JEDDAH: Aviation continues to be one of the many sectors that is offering job opportunities for Saudi women as they are already working in air control, operational and administrative roles and as flight attendants.
Saudi Airlines’ official college, Prince Sultan Aviation Academy, in Jeddah, started training Saudi female flight attendants two years ago as part of a nationwide effort to localize jobs and empower women.
Since the classes began, 37 Saudi female flight attendants graduated and are currently working alongside male colleagues on domestic and international flights. Women have always worked as flight attendants but the job was previously restricted to women of other nationalities.
Students undergo two months of intensive training programs tailored to specific requirements, including customer service, pre-flight procedures, boarding, in-flight service, safety and security procedures, and first aid.
Bailasan Ahmad, a Saudi female flight attendant trainee currently doing her safety training at the academy, said that her journey to become a flight attendant has been a pleasant one.
“I was expecting this job to be more about service and hospitality,” she told Arab News. “But during the training, I learned about safety and how to deal with different pressing situations, such as medical emergencies and fires.”
I was so surprised about the results that we gained from Saudi women. They surprised us with their knowledge and performance. I believe that no one will be more perfect to represent the Saudia airline’s culture and hospitality than the Saudi women.
Ahmad said she traveled frequently during her childhood and was always impressed with the flight attendants she met along the way.
“I talked with them and learned about their job and learned they do have a lot of responsibilities,” she said. “But taking the training for myself was a different experience than I expected.”
Ahmad is thankful for the opportunity and proud to introduce herself as a Saudi representing the national carrier Saudi Airlines.
The qualifications for Saudi women who wish to apply for a job with the Kingdom’s flag carrier must be under 30 years old, have a high school degree, and be fluent in English. There are also other specific conditions related to general appearance and personal attitude.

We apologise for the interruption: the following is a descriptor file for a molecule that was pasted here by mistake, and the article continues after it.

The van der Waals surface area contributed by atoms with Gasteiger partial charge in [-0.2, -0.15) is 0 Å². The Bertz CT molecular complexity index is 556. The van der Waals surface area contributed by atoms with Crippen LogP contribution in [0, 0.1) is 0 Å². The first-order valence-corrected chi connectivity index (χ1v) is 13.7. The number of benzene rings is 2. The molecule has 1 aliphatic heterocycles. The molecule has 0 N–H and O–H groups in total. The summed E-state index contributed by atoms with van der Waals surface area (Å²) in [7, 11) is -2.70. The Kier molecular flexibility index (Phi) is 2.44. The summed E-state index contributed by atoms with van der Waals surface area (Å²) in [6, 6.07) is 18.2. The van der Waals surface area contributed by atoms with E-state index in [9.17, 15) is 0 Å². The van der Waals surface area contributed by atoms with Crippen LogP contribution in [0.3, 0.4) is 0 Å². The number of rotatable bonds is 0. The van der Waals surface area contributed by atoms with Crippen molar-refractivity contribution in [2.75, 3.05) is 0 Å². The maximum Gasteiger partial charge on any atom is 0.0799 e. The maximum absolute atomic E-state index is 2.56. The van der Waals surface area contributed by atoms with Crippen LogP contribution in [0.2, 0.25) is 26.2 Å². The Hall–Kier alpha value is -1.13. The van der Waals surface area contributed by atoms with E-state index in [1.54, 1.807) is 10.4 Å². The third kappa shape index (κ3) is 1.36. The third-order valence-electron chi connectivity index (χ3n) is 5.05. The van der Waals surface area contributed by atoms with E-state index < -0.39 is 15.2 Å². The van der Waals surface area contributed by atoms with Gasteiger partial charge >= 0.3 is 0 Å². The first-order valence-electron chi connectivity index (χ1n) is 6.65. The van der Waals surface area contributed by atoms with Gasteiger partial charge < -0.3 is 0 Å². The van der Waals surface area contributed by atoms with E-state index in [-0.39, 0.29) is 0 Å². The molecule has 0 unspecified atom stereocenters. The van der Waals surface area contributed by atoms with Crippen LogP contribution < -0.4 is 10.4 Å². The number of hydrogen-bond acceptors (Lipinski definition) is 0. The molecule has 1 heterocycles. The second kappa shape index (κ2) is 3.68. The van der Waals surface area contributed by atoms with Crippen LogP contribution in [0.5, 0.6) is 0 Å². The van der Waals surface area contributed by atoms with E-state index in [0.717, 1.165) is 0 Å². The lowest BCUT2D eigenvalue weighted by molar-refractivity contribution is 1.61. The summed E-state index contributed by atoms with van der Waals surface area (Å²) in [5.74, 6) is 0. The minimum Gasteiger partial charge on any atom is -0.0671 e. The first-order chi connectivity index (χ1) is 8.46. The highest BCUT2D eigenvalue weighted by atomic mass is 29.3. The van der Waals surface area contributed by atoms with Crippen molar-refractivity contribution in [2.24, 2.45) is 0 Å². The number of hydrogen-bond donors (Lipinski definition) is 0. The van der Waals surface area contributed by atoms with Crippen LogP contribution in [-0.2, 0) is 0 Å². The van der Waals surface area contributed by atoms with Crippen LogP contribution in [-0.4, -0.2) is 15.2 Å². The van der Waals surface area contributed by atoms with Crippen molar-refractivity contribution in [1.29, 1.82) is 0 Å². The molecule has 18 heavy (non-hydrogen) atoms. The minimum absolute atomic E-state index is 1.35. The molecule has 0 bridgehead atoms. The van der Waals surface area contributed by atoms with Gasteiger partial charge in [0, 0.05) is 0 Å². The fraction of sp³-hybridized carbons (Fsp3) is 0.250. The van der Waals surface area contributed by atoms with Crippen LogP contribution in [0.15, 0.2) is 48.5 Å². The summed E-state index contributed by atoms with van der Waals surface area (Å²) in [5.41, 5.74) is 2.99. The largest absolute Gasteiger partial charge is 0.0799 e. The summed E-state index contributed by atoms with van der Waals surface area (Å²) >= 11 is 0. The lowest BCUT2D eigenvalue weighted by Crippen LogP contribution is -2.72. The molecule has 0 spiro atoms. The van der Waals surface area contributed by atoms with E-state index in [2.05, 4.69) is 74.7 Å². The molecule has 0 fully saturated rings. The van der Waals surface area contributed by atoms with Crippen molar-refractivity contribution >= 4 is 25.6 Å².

Mee’ad Al-Baraka, another Saudi flight-attendant-to-be, expressed her eagerness for the opportunity: “I want to show the world that Saudi women are capable of doing such a job. What I like the most about this job is representing my country.”
Al-Baraka said she also likes the feeling of responsibility towards the guests, providing them with the best hospitality and the fact that her job allows her to explore the world.
Saudi female trainees showed an exceptional performance during their professional training with a 100 percent success rate, an official at the academy said.
Hattan Al-Sharif has worked with Saudi Airlines since 2002. He has been a flight attendant instructor and taught in-flight service for the past three years.
“I am so proud to be chosen as one of those instructors training Saudi women and to be part of this huge change happening in the whole Kingdom,” Al-Sharif told Arab News.
He said Saudi female applicants tend to be highly educated and showed genuine eagerness for the job.
“I was so surprised about the results that we gained from Saudi women,” he said. “They surprised us with their knowledge and performance. I believe that no one will be more perfect to represent the Saudi Airlines’ culture and hospitality than the Saudi women.”
Alaa Allaf, who is also doing her flight attendant training at the academy, explained that many people still lack a clear understanding of a flight attendant’s crucial responsibilities.
“There are many misconceptions about the job,” she told Arab News.
“Some people think that flight attendants cook food, but we actually do not do any cooking. Our main responsibilities are related to safety and security, and ensuring that everything is in the right place and position in the cabin. We also make sure that everyone is safe before and during the flight. That includes guests and the cabin crew members.”
Allaf said she wanted to become a flight attendant in 2016, which was before Saudi women were recruited for the job.
“I am grateful for the enormous changes taking place in the Kingdom, offering Saudi women endless opportunities. I am certain that we will prove our excellence and competence in every field,” she said.
Saudi Arabia’s General Authority of Civil Aviation announced earlier this year a plan to localize 10,000 air transport jobs in 28 specialized professions across the sector by 2023, including flight attendants jobs.
This plan is a product of the authority’s cooperation with the Ministry of Human Resources and Social Development to enhance the aviation sector further. Both parties want to reduce the unemployment rate in the Kingdom to 7 percent, as per the objectives of the Vision 2030’s reform plan.
Among diversifying the Kingdom’s economy away from oil, Saudi Vision 2030 aims to increase the percentage of women in the nation’s workforce to 30 percent.